Saturday, January 9, 2010

per Margherita Eugenia

Notes for a variation on Torna a Surriento:

Although my father was capable of some puccaloistic whistling, most of my musical talent came through my mother, who played in a piano-laden ersatz orchestra in her youth, a not uncommon animal in those areas bereft of a bona fide heterogeneous ensemble, performing multi-piano arrangements of familiar melodies, such as her favorite, my countryman Grieg's In the Hall of the Mountain King, whose inexorably testosteronic accelerando rubbed her and her fellow pianistes to the brink of ecstasy. But the LP most in rotation in my boyhood home featured the trademark cascading strings of the Mantovani arrangements of Italian melodies, including Come Back to Sorrento, a calorie-lacking fluffball that I still cannot hear without bawling like a little baby, and a few flavonoids of which I have stolen for my variation here for an ensemble sadly lacking the three thousand strings necessary.

I happened across Scott D. Strader's blog recently and, reading his comment on Prokofievization, realized that I often do a bit of the same, but especially so in this number, since it started with someone else's tune and harmonies, and I needed to make it my own. The process looked something like this:

1. scribbling the original tune into the score - may as well keep the original key;

2. sketching an orchestration of the tune and the chords, by which I more properly mean arranging, where some notes and rhythms exist and one has to scatter them about, but stealing a few ideas as mentioned above from the Mantovani, e.g., the tremoloed strings and guitar;

3. do more of the actual orchestration, i.e., the orchestra-as-an-instrument parts. Who was it that said, when looking at a workmanlike orchestral arrangement of a piece for piano, that it was now time to orchestrate the pedal? So, adding the pedal effects and swirls and swells, an iterative process;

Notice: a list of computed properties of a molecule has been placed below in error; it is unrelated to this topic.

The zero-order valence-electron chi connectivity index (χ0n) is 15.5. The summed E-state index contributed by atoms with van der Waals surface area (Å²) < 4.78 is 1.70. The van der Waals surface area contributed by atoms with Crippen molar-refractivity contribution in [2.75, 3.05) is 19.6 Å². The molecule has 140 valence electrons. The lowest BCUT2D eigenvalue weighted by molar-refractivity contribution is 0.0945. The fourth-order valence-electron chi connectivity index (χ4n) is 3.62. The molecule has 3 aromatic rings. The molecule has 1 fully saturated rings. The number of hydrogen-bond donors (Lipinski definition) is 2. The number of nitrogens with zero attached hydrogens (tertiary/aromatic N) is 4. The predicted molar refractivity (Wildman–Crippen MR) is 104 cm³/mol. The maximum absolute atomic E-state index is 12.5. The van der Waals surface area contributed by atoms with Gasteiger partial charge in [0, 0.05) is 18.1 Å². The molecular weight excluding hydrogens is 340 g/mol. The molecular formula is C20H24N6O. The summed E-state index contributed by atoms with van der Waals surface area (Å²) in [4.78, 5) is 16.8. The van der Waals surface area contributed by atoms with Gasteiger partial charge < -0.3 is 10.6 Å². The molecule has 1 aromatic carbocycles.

4. at the same time as (3), listening to every YouTubed version of Return to Sorrento and Torna a Surriento and realizing that every single singer who sang the original in all its golden age of opera glory performed the rubati and ritenuti in exactly the same way, so deciding to notate that into the score, requiring some stretching of time signatures here and there;

5. at the same time as (3) and (4), getting bored with the whole thing and remembering the rhythmically unpinned viola in Berio's setting of Black is the colour..., and deciding to write some other, more typical music to start it and to interrupt it and shoehorning that into it, streamlining the harmonies to make them a little less ploddingly obvious, adding some seasoning of the carousel;

6. sleeping on it, revising, repeating;

For 90 seconds of music, it was more difficult than usual, probably because I was starting with something that didn't sound much like me, and, even though constraints can sometimes be liberating, feeling bowed by all the baggage carried by this particular melody. But, even when writing things of my own from scratch, it is rare that I trust the first draft. There is always a process that follows of both honing and embellishing, of adding to and stripping away.

Friday, January 1, 2010

Two New Reviews

Of Mordake, not yet released:
The music is convoluted and tumultuous yet well ordered in its own fractal logics, the lyrics sung in English in Duykers' heroic exhortations ever attempting domination of the reedlike insinuations and madnesses of his sister, snakily evoked through Korporate Marionettes' devices to produce a mocking hectoring from Duykers' own vocal chords (remember, this is a solo opera!), the result effecting a personality split and schizophrenias effective on more than one level. On top, to the side, and underneath, Wold crafted a welter of environments leaping from harsh urgency to ambient tranquility shot through with muted echolalia—the bridge from Go Get Our Supper! to What Have You Done? being a great example.

This daring purveyor of far horizons favors nightmare and the disturbing undermatrix of consciousness in his work, and Mordake is his most impressive evocation of that since Taking the Veil, to my mind stunningly high art…
and the Missa, in the online review journal FAME:
The voices are largely female and angelic in the extreme, male counterpoints recessed, with the cathedral's echo providing an expansive golden warmth to the massed encantings, a palpable feel of heavenly dimensions ... There are effulgent passages of Godly sentimentality but also the turbulence of the states between [Him] and man, reminders of our fall from Grace.
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